The Villa Quandt lies in the historic park landscape of the Potsdam Pfingstberg and belongs, along with the Belvedere and the closely situated Ceciliehof Palace, to the Ensemble of the Unesco World Heritage site, manged by the Prussian Palaces and Gardens Foundation Berlin-Brandenburg (Stiftung Preußischer Schlösser und Gärten). Directly in the neighborhood are the Lepsiushaus and the Memorial Gedenk- und Begegnungsstätte Leistkowstraße Potsdam. The Russian Colony, the Alexandrowka, from the time of Friedrich Wilhelm III., and the Alexandrowka Museum as well as the historic Jewsch Cemetary are within walking distance.
Together with the Villa Henckel and the Villa Lepsius, the Villa Quandt belongs to the most stately of the Nauener Suburb’s Villas. When and who built the Villa is unkown. The oldest structural evidence stem from the time around 1800 and verifiable structural changes from the years between 1831 and 1833. The Villa got its name from the war councilor Ulrika Augusta von Quandt who acquired the property in 1833, yet sold it two years later.
In kingly possession since 1841 , the building was integrated into the park at the Pfingstberg in 1860. It took its current structural form in the course of the transformation undertaken by Prince Oskar Karl Gustav Adolf of Prussia, the fifth son of Wilhem II. who inhabited the building with his family following his nuptials in 1914.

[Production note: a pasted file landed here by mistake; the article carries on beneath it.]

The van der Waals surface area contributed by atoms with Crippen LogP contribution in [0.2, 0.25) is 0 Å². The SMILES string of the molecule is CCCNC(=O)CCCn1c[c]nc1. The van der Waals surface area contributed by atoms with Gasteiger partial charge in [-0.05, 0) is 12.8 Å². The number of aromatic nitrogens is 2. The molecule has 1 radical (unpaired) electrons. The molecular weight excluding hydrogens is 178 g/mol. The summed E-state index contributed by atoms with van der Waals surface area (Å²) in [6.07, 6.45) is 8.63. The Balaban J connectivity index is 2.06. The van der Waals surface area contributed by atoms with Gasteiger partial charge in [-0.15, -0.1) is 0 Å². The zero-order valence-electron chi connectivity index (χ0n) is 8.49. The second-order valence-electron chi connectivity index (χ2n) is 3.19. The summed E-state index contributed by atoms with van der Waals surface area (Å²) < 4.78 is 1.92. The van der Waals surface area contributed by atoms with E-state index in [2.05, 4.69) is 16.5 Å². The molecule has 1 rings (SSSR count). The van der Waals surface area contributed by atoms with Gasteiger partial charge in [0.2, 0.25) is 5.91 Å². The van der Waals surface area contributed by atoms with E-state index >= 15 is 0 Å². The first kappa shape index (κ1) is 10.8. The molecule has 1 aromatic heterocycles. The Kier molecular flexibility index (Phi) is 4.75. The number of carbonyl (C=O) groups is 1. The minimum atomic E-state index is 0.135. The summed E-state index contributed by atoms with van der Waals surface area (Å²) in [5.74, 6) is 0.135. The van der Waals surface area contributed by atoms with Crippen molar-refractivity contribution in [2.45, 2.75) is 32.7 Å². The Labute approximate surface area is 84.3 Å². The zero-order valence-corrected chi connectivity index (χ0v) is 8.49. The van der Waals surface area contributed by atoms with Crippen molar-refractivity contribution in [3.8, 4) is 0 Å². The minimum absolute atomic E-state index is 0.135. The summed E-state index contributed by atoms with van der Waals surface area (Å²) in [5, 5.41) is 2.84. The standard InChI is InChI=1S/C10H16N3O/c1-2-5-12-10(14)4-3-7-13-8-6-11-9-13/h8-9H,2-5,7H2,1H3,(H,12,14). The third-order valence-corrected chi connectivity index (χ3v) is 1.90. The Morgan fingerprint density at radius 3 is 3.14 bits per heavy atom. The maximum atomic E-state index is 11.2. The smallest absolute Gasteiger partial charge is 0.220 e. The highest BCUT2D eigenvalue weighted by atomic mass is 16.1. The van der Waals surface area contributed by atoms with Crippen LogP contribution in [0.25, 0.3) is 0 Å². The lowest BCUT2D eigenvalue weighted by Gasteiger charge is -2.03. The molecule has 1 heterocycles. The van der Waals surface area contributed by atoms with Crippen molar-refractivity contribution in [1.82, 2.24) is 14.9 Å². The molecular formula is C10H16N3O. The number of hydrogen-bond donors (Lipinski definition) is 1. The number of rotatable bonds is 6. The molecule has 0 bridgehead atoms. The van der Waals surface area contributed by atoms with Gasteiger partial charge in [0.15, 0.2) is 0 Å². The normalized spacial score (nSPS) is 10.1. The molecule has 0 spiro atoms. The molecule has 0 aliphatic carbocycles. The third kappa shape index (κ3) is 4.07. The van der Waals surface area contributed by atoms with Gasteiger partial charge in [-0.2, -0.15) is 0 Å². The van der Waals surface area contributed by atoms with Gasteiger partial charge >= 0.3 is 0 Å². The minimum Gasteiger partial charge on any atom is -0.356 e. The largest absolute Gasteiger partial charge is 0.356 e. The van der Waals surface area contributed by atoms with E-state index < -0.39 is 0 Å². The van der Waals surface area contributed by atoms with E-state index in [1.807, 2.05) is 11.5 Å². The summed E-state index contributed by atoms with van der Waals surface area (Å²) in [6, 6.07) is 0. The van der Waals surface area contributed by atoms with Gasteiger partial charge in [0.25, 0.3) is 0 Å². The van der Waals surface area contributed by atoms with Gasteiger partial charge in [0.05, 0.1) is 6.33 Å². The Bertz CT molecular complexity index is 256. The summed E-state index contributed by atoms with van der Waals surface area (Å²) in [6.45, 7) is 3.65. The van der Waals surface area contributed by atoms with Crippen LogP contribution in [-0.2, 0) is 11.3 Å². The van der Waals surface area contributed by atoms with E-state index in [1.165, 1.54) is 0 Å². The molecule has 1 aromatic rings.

About the Villa and the Quartier cf. the publication from the Theodor Fontane Archive Was bleibt …? Spüren der Geschichte am Potsdamer Pfingstberg (Potsdam 2008). You can acquire this broschure here.
Following the occupation of Potsdam by the soviet troops in 1945, the Villa Quandt was situated in a restricted military area and became the subsequent headquarters of the military administration, which became known as the military townlet No.7. Which uses the Villa Quandt had during this time, could not be clarified. After the withdrawal of the soviet army and the acquisition of the Villa from the Prussian Palaces and Gardens Foundation Berlin-Brandenburg in 1993/94 there were comprehensive demolition and protection measures.
With funds from the Hermann Reemtsma, Hamburg and the European Fonds for regional development, the salvage and reconstruction of the Villa Quandt succeeded and made useable for the Theodor Fontane Archiv.
In September 2007 the building could be moved into. Along with the Fontane Archive, it also houses the Brandenburgisches Literaturbüro.